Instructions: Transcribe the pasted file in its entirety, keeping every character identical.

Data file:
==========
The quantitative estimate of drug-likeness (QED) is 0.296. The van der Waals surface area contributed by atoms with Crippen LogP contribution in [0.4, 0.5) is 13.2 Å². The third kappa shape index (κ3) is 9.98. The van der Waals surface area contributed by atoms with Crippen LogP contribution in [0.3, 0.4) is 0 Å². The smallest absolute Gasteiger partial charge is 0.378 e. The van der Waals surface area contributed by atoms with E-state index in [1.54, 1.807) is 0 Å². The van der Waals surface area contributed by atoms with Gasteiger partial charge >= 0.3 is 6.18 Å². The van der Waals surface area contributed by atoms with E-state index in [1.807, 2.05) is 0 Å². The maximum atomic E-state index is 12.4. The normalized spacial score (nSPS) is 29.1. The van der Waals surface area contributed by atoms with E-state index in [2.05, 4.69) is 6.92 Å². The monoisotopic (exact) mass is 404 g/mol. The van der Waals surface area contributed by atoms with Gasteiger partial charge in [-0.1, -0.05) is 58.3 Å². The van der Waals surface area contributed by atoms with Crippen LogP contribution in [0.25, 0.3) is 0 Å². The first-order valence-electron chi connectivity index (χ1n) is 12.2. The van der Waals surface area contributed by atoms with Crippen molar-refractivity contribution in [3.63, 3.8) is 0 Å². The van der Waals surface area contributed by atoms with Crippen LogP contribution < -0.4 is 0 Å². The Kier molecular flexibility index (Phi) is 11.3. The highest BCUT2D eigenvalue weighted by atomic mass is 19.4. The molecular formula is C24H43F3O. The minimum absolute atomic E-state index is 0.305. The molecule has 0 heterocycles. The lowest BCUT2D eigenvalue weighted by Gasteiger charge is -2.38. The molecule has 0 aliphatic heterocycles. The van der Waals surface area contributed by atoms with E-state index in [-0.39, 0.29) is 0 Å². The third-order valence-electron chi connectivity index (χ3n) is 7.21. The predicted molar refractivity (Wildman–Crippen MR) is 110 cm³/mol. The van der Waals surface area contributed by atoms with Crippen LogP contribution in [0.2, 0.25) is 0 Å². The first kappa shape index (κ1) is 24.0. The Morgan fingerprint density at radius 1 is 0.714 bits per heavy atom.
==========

The quantitative estimate of drug-likeness (QED) is 0.296. The van der Waals surface area contributed by atoms with Crippen LogP contribution in [0.4, 0.5) is 13.2 Å². The third kappa shape index (κ3) is 9.98. The van der Waals surface area contributed by atoms with Crippen LogP contribution in [0.3, 0.4) is 0 Å². The smallest absolute Gasteiger partial charge is 0.378 e. The van der Waals surface area contributed by atoms with E-state index in [1.54, 1.807) is 0 Å². The van der Waals surface area contributed by atoms with Gasteiger partial charge >= 0.3 is 6.18 Å². The van der Waals surface area contributed by atoms with E-state index in [1.807, 2.05) is 0 Å². The maximum atomic E-state index is 12.4. The normalized spacial score (nSPS) is 29.1. The van der Waals surface area contributed by atoms with E-state index in [2.05, 4.69) is 6.92 Å². The monoisotopic (exact) mass is 404 g/mol. The van der Waals surface area contributed by atoms with Gasteiger partial charge in [-0.1, -0.05) is 58.3 Å². The van der Waals surface area contributed by atoms with Crippen LogP contribution in [0.25, 0.3) is 0 Å². The first-order valence-electron chi connectivity index (χ1n) is 12.2. The van der Waals surface area contributed by atoms with Crippen molar-refractivity contribution in [3.63, 3.8) is 0 Å². The van der Waals surface area contributed by atoms with Crippen LogP contribution < -0.4 is 0 Å². The Kier molecular flexibility index (Phi) is 11.3. The highest BCUT2D eigenvalue weighted by atomic mass is 19.4. The molecular formula is C24H43F3O. The minimum absolute atomic E-state index is 0.305. The molecule has 0 heterocycles. The lowest BCUT2D eigenvalue weighted by Gasteiger charge is -2.38. The molecule has 0 aliphatic heterocycles. The van der Waals surface area contributed by atoms with E-state index in [-0.39, 0.29) is 0 Å². The third-order valence-electron chi connectivity index (χ3n) is 7.21. The predicted molar refractivity (Wildman–Crippen MR) is 110 cm³/mol. The van der Waals surface area contributed by atoms with Crippen LogP contribution in [0.2, 0.25) is 0 Å². The first kappa shape index (κ1) is 24.0. The Morgan fingerprint density at radius 1 is 0.714 bits per heavy atom.